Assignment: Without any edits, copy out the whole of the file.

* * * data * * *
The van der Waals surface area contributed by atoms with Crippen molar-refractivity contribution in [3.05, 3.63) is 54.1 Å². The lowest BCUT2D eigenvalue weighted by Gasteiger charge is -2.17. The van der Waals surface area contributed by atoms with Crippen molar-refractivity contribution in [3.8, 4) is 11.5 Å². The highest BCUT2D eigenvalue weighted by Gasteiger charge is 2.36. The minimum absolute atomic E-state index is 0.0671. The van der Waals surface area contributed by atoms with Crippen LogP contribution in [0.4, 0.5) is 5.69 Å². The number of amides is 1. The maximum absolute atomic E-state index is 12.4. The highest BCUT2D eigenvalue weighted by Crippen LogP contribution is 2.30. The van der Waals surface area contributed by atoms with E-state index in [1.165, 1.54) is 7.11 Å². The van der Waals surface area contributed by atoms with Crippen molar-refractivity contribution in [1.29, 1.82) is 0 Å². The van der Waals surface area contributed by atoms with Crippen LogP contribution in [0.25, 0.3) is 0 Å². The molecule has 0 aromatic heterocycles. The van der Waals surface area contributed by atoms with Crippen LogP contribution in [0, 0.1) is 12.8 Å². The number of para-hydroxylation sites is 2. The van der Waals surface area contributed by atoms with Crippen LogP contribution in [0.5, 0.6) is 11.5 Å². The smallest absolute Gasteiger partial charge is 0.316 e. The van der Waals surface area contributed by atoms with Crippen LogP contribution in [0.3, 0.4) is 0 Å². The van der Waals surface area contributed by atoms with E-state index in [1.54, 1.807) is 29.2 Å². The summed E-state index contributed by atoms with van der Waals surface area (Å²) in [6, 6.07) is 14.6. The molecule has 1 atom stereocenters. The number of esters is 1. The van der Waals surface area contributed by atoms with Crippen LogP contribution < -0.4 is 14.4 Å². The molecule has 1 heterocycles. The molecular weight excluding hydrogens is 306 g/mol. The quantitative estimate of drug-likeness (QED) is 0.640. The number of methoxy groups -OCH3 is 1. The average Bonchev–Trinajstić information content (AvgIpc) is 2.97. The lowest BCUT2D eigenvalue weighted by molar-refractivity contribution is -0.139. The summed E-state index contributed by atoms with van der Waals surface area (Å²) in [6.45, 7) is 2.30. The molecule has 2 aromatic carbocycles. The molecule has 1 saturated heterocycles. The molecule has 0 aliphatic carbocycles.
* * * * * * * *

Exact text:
The van der Waals surface area contributed by atoms with Crippen molar-refractivity contribution in [3.05, 3.63) is 54.1 Å². The lowest BCUT2D eigenvalue weighted by Gasteiger charge is -2.17. The van der Waals surface area contributed by atoms with Crippen molar-refractivity contribution in [3.8, 4) is 11.5 Å². The highest BCUT2D eigenvalue weighted by Gasteiger charge is 2.36. The minimum absolute atomic E-state index is 0.0671. The van der Waals surface area contributed by atoms with Crippen LogP contribution in [0.4, 0.5) is 5.69 Å². The number of amides is 1. The maximum absolute atomic E-state index is 12.4. The highest BCUT2D eigenvalue weighted by Crippen LogP contribution is 2.30. The van der Waals surface area contributed by atoms with E-state index in [1.165, 1.54) is 7.11 Å². The van der Waals surface area contributed by atoms with Crippen molar-refractivity contribution in [1.29, 1.82) is 0 Å². The van der Waals surface area contributed by atoms with Crippen LogP contribution in [0.25, 0.3) is 0 Å². The molecule has 0 aromatic heterocycles. The van der Waals surface area contributed by atoms with Crippen LogP contribution in [0, 0.1) is 12.8 Å². The number of para-hydroxylation sites is 2. The van der Waals surface area contributed by atoms with Crippen LogP contribution in [0.5, 0.6) is 11.5 Å². The smallest absolute Gasteiger partial charge is 0.316 e. The van der Waals surface area contributed by atoms with Crippen LogP contribution in [0.3, 0.4) is 0 Å². The van der Waals surface area contributed by atoms with E-state index in [1.54, 1.807) is 29.2 Å². The summed E-state index contributed by atoms with van der Waals surface area (Å²) in [6, 6.07) is 14.6. The molecule has 1 atom stereocenters. The number of esters is 1. The van der Waals surface area contributed by atoms with Crippen LogP contribution < -0.4 is 14.4 Å². The molecule has 1 heterocycles. The molecular weight excluding hydrogens is 306 g/mol. The quantitative estimate of drug-likeness (QED) is 0.640. The number of methoxy groups -OCH3 is 1. The average Bonchev–Trinajstić information content (AvgIpc) is 2.97. The lowest BCUT2D eigenvalue weighted by molar-refractivity contribution is -0.139. The summed E-state index contributed by atoms with van der Waals surface area (Å²) in [6.45, 7) is 2.30. The molecule has 2 aromatic carbocycles. The molecule has 1 saturated heterocycles. The molecule has 0 aliphatic carbocycles.